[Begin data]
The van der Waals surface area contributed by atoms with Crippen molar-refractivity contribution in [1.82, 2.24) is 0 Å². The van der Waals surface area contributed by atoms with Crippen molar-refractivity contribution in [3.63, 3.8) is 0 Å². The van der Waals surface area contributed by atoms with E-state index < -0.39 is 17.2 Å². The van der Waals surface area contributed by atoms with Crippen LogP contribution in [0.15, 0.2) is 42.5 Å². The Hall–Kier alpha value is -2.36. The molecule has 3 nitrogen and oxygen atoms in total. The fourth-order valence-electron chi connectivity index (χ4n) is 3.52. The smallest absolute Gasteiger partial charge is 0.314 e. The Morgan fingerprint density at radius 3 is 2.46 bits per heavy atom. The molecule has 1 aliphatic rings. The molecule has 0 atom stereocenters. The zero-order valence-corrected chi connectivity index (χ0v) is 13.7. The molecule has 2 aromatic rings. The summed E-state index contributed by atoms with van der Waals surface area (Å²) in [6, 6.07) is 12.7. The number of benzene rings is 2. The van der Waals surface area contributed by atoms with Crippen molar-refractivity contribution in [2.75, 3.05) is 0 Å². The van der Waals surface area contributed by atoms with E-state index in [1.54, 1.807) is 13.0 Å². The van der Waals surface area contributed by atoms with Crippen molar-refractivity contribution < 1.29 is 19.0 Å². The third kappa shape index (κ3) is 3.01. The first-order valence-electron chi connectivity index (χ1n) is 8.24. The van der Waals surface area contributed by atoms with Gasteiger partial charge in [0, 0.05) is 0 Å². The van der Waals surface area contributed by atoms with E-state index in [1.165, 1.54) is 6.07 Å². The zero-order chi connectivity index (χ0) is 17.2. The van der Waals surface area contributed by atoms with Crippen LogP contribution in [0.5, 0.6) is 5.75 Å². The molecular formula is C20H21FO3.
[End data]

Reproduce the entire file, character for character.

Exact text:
The van der Waals surface area contributed by atoms with Crippen molar-refractivity contribution in [1.82, 2.24) is 0 Å². The van der Waals surface area contributed by atoms with Crippen molar-refractivity contribution in [3.63, 3.8) is 0 Å². The van der Waals surface area contributed by atoms with E-state index < -0.39 is 17.2 Å². The van der Waals surface area contributed by atoms with Crippen LogP contribution in [0.15, 0.2) is 42.5 Å². The Hall–Kier alpha value is -2.36. The molecule has 3 nitrogen and oxygen atoms in total. The fourth-order valence-electron chi connectivity index (χ4n) is 3.52. The smallest absolute Gasteiger partial charge is 0.314 e. The Morgan fingerprint density at radius 3 is 2.46 bits per heavy atom. The molecule has 1 aliphatic rings. The molecule has 0 atom stereocenters. The zero-order valence-corrected chi connectivity index (χ0v) is 13.7. The molecule has 2 aromatic rings. The summed E-state index contributed by atoms with van der Waals surface area (Å²) in [6, 6.07) is 12.7. The number of benzene rings is 2. The van der Waals surface area contributed by atoms with Crippen molar-refractivity contribution in [2.75, 3.05) is 0 Å². The van der Waals surface area contributed by atoms with E-state index in [1.54, 1.807) is 13.0 Å². The van der Waals surface area contributed by atoms with Crippen molar-refractivity contribution < 1.29 is 19.0 Å². The third kappa shape index (κ3) is 3.01. The first-order valence-electron chi connectivity index (χ1n) is 8.24. The van der Waals surface area contributed by atoms with Gasteiger partial charge in [0, 0.05) is 0 Å². The van der Waals surface area contributed by atoms with E-state index in [1.165, 1.54) is 6.07 Å². The zero-order chi connectivity index (χ0) is 17.2. The van der Waals surface area contributed by atoms with Crippen LogP contribution in [0.5, 0.6) is 5.75 Å². The molecular formula is C20H21FO3.